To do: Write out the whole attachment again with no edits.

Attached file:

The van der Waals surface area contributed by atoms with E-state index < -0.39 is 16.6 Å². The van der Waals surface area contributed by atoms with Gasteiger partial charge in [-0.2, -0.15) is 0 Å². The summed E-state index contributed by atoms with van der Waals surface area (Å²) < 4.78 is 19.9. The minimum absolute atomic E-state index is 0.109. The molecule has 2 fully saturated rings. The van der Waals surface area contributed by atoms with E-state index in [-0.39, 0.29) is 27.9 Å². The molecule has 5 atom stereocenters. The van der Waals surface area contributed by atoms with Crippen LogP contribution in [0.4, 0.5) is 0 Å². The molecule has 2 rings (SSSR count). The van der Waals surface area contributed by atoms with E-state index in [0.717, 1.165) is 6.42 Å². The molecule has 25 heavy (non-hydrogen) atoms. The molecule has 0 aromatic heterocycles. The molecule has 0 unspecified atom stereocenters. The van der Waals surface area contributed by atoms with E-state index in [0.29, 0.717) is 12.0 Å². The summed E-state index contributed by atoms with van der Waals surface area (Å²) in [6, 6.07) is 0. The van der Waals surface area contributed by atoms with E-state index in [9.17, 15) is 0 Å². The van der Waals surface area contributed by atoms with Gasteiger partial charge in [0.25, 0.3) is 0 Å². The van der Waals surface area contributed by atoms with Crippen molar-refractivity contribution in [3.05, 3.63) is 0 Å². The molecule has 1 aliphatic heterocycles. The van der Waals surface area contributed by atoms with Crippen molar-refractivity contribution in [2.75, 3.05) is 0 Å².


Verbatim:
The van der Waals surface area contributed by atoms with E-state index < -0.39 is 16.6 Å². The van der Waals surface area contributed by atoms with Gasteiger partial charge in [-0.2, -0.15) is 0 Å². The summed E-state index contributed by atoms with van der Waals surface area (Å²) < 4.78 is 19.9. The minimum absolute atomic E-state index is 0.109. The molecule has 2 fully saturated rings. The van der Waals surface area contributed by atoms with E-state index in [-0.39, 0.29) is 27.9 Å². The molecule has 5 atom stereocenters. The van der Waals surface area contributed by atoms with Crippen LogP contribution in [0.4, 0.5) is 0 Å². The molecule has 2 rings (SSSR count). The van der Waals surface area contributed by atoms with E-state index in [0.717, 1.165) is 6.42 Å². The molecule has 25 heavy (non-hydrogen) atoms. The molecule has 0 aromatic heterocycles. The molecule has 0 unspecified atom stereocenters. The van der Waals surface area contributed by atoms with E-state index in [0.29, 0.717) is 12.0 Å². The summed E-state index contributed by atoms with van der Waals surface area (Å²) in [6, 6.07) is 0. The van der Waals surface area contributed by atoms with E-state index in [9.17, 15) is 0 Å². The van der Waals surface area contributed by atoms with Gasteiger partial charge in [0.25, 0.3) is 0 Å². The van der Waals surface area contributed by atoms with Crippen molar-refractivity contribution in [3.05, 3.63) is 0 Å². The molecule has 1 aliphatic heterocycles. The van der Waals surface area contributed by atoms with Crippen molar-refractivity contribution in [2.75, 3.05) is 0 Å².